As you wander the huge halls of the San Antonio Convention Center, you can’t help but bump into old friends, people you wanted to meet, or people you didn’t even realize you need to meet. And each conversation has at least one “AH-HA” that moves understanding forward, deeper, or into altogether new directions.
How Districts Can Use Competency-Based Education Infrastructure Enables More Autonomy and Creativity in School Design: I was thrilled to bump into Renee Hill, Assistant Superintendent at Riverside Public Schools in California. They’ve been moving toward personalization with the assumption that schools need autonomy and room for creativity (as compared to a district model that is implemented in all schools). They are now putting into place the infrastructure of a shared vision of a portrait of a graduate from Riverside and beginning to build the set of competencies/standards that will be shared graduation expectations. Eventually, they will have an infrastructure that will enable school autonomy balanced with a system of accountability to ensure students are making progress and reaching proficiency.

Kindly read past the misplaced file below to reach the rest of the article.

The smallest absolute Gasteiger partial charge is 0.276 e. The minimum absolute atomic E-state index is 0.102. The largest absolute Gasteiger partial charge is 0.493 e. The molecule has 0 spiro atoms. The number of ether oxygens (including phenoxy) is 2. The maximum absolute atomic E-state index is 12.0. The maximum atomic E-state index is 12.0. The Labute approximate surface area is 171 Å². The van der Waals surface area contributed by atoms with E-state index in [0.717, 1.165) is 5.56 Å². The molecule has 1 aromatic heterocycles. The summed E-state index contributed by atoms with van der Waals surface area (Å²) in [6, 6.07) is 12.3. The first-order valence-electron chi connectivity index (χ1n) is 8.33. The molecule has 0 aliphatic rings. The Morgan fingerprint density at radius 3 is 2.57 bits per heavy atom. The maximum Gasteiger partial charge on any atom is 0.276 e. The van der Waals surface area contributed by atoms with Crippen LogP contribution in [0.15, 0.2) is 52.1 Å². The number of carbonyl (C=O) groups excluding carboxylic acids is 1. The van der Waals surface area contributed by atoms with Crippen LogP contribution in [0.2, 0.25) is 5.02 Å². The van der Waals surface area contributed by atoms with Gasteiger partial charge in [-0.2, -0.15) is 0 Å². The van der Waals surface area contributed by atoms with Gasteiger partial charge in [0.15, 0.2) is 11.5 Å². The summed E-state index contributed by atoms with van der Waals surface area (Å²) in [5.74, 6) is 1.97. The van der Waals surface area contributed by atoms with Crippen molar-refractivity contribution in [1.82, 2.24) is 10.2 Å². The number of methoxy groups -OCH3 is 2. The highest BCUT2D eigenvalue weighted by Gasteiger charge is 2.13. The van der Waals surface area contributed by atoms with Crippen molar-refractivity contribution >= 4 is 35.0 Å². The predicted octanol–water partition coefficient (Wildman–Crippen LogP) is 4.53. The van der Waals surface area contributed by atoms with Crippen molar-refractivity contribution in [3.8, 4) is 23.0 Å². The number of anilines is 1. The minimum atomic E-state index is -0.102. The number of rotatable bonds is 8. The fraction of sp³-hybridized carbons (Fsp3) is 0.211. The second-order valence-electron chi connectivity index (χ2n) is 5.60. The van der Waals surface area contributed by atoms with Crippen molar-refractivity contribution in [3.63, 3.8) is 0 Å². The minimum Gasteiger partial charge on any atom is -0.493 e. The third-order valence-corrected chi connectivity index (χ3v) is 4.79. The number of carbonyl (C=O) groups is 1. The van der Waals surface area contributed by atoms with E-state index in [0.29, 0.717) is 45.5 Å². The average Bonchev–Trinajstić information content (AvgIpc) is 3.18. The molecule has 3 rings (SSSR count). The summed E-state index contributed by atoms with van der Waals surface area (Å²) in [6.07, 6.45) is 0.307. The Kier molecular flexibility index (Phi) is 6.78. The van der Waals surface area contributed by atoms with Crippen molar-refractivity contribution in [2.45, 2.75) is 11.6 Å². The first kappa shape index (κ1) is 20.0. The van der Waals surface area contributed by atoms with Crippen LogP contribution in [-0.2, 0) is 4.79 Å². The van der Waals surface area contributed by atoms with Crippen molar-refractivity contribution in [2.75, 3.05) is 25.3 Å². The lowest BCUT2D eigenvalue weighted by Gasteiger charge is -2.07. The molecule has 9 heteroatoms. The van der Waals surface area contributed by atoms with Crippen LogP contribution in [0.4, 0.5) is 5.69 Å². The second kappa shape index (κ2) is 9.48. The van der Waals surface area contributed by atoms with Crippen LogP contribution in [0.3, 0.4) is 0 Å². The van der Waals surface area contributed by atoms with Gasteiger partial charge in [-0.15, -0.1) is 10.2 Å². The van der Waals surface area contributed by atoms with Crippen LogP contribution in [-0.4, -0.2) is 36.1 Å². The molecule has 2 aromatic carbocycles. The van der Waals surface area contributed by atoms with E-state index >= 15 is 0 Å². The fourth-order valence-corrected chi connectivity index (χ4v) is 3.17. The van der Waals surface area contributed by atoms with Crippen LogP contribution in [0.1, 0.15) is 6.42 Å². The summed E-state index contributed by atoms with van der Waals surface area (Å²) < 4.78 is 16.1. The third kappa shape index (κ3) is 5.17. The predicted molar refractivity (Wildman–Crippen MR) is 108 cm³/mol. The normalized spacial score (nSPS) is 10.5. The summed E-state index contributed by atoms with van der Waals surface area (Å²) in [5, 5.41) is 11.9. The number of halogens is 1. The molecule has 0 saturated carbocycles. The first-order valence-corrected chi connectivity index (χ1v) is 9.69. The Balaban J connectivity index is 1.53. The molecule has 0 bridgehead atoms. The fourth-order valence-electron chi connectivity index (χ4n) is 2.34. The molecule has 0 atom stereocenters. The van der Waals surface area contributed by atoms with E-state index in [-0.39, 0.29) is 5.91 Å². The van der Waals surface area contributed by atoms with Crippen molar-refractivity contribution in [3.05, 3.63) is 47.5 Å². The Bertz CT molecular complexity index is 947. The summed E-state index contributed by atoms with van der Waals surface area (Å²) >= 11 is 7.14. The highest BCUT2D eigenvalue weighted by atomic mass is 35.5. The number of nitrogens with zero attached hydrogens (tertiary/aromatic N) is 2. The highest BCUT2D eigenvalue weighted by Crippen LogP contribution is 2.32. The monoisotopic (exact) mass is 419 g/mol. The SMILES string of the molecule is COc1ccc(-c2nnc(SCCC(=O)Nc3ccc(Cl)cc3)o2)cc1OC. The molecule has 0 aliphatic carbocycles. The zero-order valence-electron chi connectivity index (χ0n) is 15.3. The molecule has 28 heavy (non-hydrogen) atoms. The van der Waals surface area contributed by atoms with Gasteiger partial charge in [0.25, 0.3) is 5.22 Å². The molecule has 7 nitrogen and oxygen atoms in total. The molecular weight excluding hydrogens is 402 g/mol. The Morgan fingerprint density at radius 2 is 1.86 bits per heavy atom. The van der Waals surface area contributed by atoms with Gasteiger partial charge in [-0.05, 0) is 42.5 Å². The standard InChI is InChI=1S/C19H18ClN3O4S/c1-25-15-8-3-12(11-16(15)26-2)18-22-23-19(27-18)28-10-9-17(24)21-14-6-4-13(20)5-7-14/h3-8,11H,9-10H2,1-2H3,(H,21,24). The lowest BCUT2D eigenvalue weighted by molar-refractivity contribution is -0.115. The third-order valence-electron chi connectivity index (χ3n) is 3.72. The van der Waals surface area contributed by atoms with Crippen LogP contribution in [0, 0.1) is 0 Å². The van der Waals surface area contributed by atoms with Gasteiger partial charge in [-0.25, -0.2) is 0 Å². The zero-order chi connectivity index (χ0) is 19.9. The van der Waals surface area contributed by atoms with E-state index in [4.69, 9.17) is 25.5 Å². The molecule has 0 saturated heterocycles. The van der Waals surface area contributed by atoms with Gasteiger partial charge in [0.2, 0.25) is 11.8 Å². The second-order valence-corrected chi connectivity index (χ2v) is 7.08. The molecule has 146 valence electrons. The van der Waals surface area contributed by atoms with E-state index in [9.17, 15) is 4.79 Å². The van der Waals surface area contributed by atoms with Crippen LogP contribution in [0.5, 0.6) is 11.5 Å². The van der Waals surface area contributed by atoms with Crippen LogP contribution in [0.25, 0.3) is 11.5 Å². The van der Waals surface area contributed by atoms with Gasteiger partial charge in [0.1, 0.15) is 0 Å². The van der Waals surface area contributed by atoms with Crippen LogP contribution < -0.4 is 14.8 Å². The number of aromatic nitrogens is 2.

Moving from Negotiated Alignment to Systemic Alignment: I also had the opportunity to meet Andrea Mulkey, National Director of Early College at KnowledgeWorks. We had an interesting conversation about how early college programs have always had to figure out how to align secondary and post-secondary expectations. However, instead of a defined set of competencies and standards, they’ve done it through well-developed relationships and negotiations.
This got me thinking – we need to get to the point where districts aren’t creating graduation expectations in isolation but actually developing them with colleges. This is going to be one of the key pieces of system-building. With our strong commitment to local control, I’ve been worried that variability in district graduation expectations will continue to be a problem. But it’s not a problem if we set the expectation that institutions of higher education have to sign off on how districts define what it means to be college ready. Think about it – colleges are going to want to set the same set of expectations across multiple districts.
I’m heading into the Competency Education Leadership Forum. Chris Rush from New Classrooms is co-facilitating. I’m not sure where we will end up in terms of which problems of practice we’ll discuss – student agency, embedding accountability, meeting kids where they are, proficiency-based diplomas, and supporting teachings in the transition were all high interest topics!